One interesting facts of the constellation Taurus is the identification of the constellation Taurus as a bull. The Mesopotamians…..site of several early urban civilizations, are the first to call the parts of the sky (known as constellation Taurus) Gud.Anna……meaning ‘Bull of Heaven’.
Large prehistoric images of bulls are found throughout Southwest France and Spain, joining prehistoric European sculptures of bulls rendered in stone, clay and bone.
The Bull figured as a symbol of strength and fertility in many ancient cultures, and is prominent in the mythology of almost all early civilizations.
At the time ancient Mediterranean and Middle East civilizations were at their heights, the Sun would have entered Taurus in the spring.
For many of these herding and agricultural civilizations, the spring season - planting and births of animals - signaled the start of a new year.
It is also an interesting fact that the constellation Taurus as recognized by Babylonian astronomers is considered to be among the oldest sky patterns recognized by human civilizations. It is believed to be a part through which our Sun, Moon, and planets appeared to travel during the course of a year.
Many of the celestial objects in Taurus that are visible to the naked eye. Among them are the star clusters Hyades and Pleiades. The rising of the Hyades was associated with rain from ancient Greece to ancient China. The Pleiades were said to be visible in good weather, a sign that the ancient seamen could undertake a sea voyage.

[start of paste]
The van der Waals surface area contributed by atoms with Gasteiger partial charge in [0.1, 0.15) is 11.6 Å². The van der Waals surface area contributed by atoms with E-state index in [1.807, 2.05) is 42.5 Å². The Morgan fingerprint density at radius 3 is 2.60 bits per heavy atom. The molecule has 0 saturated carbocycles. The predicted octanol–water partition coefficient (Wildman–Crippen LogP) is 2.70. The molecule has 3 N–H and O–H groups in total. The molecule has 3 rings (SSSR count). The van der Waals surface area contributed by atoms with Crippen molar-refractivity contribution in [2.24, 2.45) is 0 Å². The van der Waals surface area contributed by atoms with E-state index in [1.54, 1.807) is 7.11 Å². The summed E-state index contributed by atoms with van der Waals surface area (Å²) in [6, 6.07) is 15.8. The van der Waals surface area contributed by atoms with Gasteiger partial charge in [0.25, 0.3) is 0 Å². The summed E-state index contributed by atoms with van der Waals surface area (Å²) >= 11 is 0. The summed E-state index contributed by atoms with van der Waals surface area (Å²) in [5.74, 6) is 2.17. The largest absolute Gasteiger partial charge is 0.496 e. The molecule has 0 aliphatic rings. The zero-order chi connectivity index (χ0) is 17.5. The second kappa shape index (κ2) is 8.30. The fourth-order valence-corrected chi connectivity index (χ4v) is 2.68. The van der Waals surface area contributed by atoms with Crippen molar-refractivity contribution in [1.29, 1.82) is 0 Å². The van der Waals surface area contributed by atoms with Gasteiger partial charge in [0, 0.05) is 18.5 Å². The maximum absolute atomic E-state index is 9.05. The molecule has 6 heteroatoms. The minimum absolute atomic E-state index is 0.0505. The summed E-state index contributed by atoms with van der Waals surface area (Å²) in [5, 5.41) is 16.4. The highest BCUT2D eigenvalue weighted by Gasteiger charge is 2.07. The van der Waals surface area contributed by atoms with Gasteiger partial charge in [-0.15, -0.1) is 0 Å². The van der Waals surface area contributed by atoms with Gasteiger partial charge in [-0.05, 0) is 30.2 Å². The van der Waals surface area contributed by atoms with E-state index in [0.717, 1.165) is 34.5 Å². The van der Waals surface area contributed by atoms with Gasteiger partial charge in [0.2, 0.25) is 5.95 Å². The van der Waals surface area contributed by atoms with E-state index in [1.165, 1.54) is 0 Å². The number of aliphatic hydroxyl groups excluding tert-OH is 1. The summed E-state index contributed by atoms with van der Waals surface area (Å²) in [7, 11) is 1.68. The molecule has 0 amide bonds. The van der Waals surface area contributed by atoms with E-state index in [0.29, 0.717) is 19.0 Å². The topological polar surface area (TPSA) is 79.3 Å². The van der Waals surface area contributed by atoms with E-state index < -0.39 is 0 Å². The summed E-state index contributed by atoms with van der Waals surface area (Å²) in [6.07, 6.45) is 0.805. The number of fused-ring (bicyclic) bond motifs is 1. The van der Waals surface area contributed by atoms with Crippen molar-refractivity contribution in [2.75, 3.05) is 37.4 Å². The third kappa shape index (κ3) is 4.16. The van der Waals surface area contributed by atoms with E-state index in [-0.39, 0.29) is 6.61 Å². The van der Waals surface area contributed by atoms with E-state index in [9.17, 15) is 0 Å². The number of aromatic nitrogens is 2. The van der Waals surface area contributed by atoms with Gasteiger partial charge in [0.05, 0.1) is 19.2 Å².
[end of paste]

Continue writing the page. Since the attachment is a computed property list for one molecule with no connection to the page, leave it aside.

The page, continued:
Two notable star clusters, the Pleiades and the Hyades, are found in Taurus, which also includes a number of double stars (observable with small telescopes) and the Crab Nebula (M1). The stars of the Hyades are associated with one another in the sense that they are all moving in approximately the same direction and at the same speed through the galaxy. Plotting their movements backwards eventually brings them all to a more or less a single point about 600-800 million years ago, a fact explained by the theory that they all formed in the same stellar nursery. The stars of the Praesepe star cluster may also be related.
This common interesting fact of Taurus constellation was only demonstrated in 1908 by astronomer Lewis Boss, but the Hyades have been known since antiquity. The name itself dates back at least as far as 1000 BC, when it is mentioned in various Greek sources.
Taurus constellation also contains the bright stars Elnath (Beta Tauri) and Aldebaran (Alpha Tauri), long used in navigation. A line extended through and slightly up from Orion's belt will strike Aldebaran. Taurus reaches its highest point in the evening sky in January.
Other interesting facts of the constellation Taurus worthy of mentioning are star clusters found in Taurus constellation. They are physically bound systems of stars.
In order of low compactness to high compactness (and in some sense also age) they range from stellar associations to open clusters to globular clusters. Star clusters are held together by the gravitation of their members. Due to both external (encounters with massive objects, influence of the host galaxy) and internal (encounters with other cluster members, stellar evolution) influences, clusters slowly evaporate. Their lifetime varies from a few million years for loose associations to many billions (milliards) of years for massive globulars.